In this way I came to realize that my thinking or reflecting (that’s the actual meditation) was leading me to new awareness and insights about Jesus and the truths of my Catholic faith. These insights, in turn, were stirring up various feelings within me (such feelings are called sentiments or affections). The more I meditated and came to new insights, the more I was led to speak with the Lord in my own words, having a loving conversation heart-to-Heart (mine with His). And that, quite simply, was mental prayer.

The Rosary and Stations of the Cross

In fact, I came to realize that I’d actually known for a long time what it is to meditate. For example, I’d done it for years whenever I prayed the Rosary. When reciting each of the fifteen decades, we meditate on one of the joyful, sorrowful, or glorious mysteries or significant events in the life of Jesus and His Blessed Mother.

As I constantly meditated on these mysteries, they became more meaningful for me. I began to see Jesus’ and Mary’s love in each mystery, and gradually realized they have that same love for me, too. By meditating, I was growing to know and love them more personally.

A similar thing was happening when I made the Stations of the Cross. Meditating on fourteen scenes from the passion and death of Our Lord, I experienced feelings (those sentiments or affections) of deeper gratitude to Jesus for all He suffered for me. There were feelings of deeper sorrow for my sins as well, since they caused Jesus to suffer so much. This, in turn, moved me to be more resolved, with the help of His grace, not to commit these sins again in the future.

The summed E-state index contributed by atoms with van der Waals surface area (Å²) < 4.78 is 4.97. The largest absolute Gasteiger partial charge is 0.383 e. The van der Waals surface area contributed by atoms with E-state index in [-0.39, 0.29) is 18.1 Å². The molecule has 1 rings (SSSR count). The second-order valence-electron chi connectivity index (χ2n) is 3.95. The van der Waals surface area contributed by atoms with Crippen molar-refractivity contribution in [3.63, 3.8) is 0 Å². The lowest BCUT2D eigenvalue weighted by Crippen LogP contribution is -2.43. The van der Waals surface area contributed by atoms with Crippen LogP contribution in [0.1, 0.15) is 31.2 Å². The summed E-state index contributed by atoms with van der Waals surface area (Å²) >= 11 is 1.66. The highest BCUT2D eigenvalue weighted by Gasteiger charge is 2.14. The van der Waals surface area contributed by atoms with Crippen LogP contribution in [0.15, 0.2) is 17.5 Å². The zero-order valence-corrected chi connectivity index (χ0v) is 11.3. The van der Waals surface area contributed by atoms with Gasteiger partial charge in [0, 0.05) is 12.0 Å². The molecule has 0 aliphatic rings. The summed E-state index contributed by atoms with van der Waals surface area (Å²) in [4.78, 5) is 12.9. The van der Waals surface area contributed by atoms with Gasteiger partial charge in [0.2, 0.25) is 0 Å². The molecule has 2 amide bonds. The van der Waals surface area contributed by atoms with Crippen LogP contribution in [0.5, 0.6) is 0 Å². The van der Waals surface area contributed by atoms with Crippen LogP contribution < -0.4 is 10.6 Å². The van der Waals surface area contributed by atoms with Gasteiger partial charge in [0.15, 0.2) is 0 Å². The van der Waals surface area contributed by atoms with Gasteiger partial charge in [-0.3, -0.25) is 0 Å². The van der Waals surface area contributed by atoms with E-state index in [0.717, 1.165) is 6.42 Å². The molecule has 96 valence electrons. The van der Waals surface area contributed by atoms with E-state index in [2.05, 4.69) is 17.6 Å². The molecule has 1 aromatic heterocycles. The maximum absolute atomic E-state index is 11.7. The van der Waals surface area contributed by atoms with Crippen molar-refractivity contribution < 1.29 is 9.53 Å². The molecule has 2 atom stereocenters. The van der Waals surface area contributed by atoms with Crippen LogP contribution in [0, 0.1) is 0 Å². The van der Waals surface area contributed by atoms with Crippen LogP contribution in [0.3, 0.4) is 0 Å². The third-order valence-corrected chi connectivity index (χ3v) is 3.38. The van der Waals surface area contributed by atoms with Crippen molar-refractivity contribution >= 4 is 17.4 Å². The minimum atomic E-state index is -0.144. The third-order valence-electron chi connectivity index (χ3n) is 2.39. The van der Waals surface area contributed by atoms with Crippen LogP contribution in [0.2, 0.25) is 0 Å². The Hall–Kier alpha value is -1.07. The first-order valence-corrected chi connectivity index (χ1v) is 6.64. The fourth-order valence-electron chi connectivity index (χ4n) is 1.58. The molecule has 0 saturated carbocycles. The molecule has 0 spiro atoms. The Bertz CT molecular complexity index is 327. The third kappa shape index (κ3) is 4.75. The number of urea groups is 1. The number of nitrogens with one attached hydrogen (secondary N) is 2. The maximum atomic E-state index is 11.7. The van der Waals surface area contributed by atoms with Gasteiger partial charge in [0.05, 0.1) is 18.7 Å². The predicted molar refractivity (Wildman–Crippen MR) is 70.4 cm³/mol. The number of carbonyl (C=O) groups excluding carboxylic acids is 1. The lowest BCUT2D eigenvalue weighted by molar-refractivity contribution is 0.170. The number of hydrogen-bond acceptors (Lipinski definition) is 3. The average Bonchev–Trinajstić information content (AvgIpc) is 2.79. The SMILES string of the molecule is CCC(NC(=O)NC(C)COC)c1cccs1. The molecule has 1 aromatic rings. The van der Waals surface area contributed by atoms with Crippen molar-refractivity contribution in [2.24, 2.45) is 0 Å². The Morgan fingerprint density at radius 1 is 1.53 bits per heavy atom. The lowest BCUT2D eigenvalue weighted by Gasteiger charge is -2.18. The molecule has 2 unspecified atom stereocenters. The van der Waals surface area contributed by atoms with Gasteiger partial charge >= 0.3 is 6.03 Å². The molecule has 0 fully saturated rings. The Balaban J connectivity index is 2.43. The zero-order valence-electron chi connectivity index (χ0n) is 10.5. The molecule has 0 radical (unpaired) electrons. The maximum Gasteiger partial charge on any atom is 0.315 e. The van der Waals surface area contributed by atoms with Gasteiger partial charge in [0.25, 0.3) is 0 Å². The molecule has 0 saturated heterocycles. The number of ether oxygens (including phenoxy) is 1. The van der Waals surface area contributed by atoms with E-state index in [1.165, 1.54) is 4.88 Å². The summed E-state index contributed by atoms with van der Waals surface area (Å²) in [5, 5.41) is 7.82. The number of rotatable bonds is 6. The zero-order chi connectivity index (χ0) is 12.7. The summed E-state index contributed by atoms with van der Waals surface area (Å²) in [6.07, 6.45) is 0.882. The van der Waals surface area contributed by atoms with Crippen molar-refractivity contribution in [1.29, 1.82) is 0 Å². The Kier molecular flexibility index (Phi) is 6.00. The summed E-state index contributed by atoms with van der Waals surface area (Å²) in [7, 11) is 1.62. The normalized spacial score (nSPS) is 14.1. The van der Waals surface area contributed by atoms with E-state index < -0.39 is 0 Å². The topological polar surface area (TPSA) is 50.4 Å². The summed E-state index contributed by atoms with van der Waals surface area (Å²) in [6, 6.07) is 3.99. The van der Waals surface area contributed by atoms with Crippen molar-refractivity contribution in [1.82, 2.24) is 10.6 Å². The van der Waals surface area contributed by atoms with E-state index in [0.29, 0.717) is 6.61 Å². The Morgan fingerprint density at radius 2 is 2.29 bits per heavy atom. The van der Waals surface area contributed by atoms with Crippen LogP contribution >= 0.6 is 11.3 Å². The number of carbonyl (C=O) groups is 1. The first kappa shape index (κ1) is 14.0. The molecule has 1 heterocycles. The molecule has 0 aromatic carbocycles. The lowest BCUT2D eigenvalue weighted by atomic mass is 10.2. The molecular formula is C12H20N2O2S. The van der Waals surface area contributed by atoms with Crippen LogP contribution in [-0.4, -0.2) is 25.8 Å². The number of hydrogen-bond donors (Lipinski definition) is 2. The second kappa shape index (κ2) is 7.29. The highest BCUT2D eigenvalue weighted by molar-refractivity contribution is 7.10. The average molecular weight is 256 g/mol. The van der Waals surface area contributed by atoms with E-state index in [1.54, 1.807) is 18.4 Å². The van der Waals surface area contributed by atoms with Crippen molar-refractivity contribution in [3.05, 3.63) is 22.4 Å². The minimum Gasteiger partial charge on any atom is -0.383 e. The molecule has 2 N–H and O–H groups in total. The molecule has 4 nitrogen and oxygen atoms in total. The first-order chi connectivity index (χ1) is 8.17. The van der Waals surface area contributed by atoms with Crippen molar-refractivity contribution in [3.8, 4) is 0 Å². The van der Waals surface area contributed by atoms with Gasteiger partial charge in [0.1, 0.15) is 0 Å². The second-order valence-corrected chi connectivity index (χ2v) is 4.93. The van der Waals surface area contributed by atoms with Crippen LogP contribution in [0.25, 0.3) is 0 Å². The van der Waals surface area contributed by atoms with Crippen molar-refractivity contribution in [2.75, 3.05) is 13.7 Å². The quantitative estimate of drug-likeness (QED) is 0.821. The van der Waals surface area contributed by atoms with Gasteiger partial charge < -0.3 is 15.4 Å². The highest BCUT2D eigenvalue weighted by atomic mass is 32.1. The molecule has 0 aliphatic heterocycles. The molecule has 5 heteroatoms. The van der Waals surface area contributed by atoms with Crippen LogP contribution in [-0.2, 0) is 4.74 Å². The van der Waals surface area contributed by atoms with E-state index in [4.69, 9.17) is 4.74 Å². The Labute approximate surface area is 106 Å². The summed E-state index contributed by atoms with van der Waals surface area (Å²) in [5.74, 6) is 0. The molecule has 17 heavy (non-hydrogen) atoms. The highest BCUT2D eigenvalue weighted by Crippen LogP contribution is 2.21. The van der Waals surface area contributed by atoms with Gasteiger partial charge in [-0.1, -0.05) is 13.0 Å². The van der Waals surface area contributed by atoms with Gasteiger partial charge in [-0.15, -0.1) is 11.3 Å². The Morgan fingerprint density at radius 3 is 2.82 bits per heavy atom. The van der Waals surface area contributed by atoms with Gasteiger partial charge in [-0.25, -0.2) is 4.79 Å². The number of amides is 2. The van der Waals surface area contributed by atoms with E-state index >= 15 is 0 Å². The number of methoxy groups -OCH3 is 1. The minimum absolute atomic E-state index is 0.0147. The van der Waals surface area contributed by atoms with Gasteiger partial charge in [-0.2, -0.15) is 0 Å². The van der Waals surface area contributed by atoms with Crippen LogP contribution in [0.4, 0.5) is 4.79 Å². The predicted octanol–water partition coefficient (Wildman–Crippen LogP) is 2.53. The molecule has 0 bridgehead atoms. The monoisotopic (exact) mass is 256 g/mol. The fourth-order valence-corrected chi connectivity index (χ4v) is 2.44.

Judging, then, from my own experience, I would say that many of us Catholics first learn to meditate by simply reciting the Rosary or making the Stations. As we seek to deepen this part of our mental prayer life, a few practical points about meditation and mental prayer may be helpful.

Formal Prayer vs. Mental Prayer

First, mental prayer (also called the prayer of the mind) usually develops naturally from formal prayer (or the prayer of the lips), as my own experience shows. A comparison between these two types of prayer can be useful. Recall St. John Damascene’s famous definition of prayer as “the raising of the mind and the heart to God.” In formal prayer, when we focus on the words of the prayer with our minds, the heart is then moved to love God with the sentiments contained in those words.

For example, if we recite an “Act of Faith,” the words prayed would logically stir up feelings or sentiments of faith in our hearts as we say something such as this: “God, You are all-knowing, and You reveal to us what we need to know and do to get to heaven. I believe in all that You have revealed to us! Please grant me a strong faith so that I will always believe what You teach us through Your Church.”